The House Committee on Ways and Means convened this afternoon in a “markup” session to begin consideration of H.R. 1, the Tax Cuts and Jobs Act (TCJA), a tax reform package that would slash corporate income tax rate and some individual income tax rates and raise the standard deduction, offsetting the cost by eliminating some cherished itemized deductions. The legislation is the first draft of a bill for tax reform and is expected to be under consideration by the Committee throughout this week with many possible amendments likely to be taken up. (A markup session is the name given to when a Congressional committee or subcommittee meets to debate, amend or rewrite a bill. The committee has the option of either accepting or rejecting the final version of the bill that comes out of the markup session.)
Several of bill’s provisions would likely impact school districts in a negative way. These include:
Educational Savings Accounts – H.R. 1 proposes to phase out so-called Coverdell accounts, in which money set aside for future education costs accumulates tax-free, and guide savers into so-called “529” college savings plans. Further, H.R. 1 would change 529 plans so they would allow savings to be used to pay for either college expenses or for the costs of elementary and secondary education.
Coverdell plans are similar to 529 plans, in that both offer tax-free withdrawals when the funds are used on qualified education expenses. Currently, however, only Coverdell plans can be used to save for K-12 education costs and only up to $2,500. Under H.R. 1, up to $10,000 from a 529 plan could be used for K-12 expenses, including tuition for private K-12 schools.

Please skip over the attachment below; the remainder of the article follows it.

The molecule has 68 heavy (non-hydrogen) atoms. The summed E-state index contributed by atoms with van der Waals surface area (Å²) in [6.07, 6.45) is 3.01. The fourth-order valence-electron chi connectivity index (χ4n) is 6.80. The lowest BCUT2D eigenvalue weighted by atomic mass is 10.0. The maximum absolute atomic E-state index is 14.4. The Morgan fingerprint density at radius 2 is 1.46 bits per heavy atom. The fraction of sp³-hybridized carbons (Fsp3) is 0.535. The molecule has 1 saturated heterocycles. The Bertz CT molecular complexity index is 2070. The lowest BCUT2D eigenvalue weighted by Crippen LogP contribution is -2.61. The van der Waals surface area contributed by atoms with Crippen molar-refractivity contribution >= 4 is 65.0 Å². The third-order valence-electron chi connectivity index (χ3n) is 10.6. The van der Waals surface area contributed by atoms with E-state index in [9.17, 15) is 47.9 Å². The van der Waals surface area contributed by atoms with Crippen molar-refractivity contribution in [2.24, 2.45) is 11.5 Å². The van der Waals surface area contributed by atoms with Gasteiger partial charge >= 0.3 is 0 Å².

The WASB opposes this provision. Delegates to the January 2017 WASB Delegate Assembly specifically adopted Resolution 2.09, Education Savings Accounts, which states:
2.09 Education Savings Accounts The WASB opposes the creation of Education Savings Accounts for preK-12 educational expenses. (2017-16)
Critics of this provision argue it would primarily benefit wealthy families and would drain potential resources from public school districts and the innovate efforts they are making to boost student achievement of all students.
State and Local Tax Deductibility – H.R. 1 would limit full deductibility of state and local taxes—e.g., state income taxes and local property taxes. Under H.R. 1, taxpayers would be unable to deduct any state income taxes, the main source of Wisconsin’s state aid to schools. In somewhat of a compromise, Congressional Republicans have agreed to keep the deduction for local property taxes on the books, but limit the amount of property taxes taxpayers would be able to deduct to $10,000. However, without the ability to deduct state income taxes, many taxpayers may not be able to qualify to itemize their deductions due to the increase in the standard deduction to $12,000 for individuals and $24,000 for married couples filing jointly.
Critics say that together, these changes could significantly pinch Wisconsin’s ability to fund K-12 spending at the district and state level, as it is likely that without the federal deduction for those taxes, states like Wisconsin would feel significant pressure to cut their own taxes, which would in turn strip out a lot of revenue for public schools.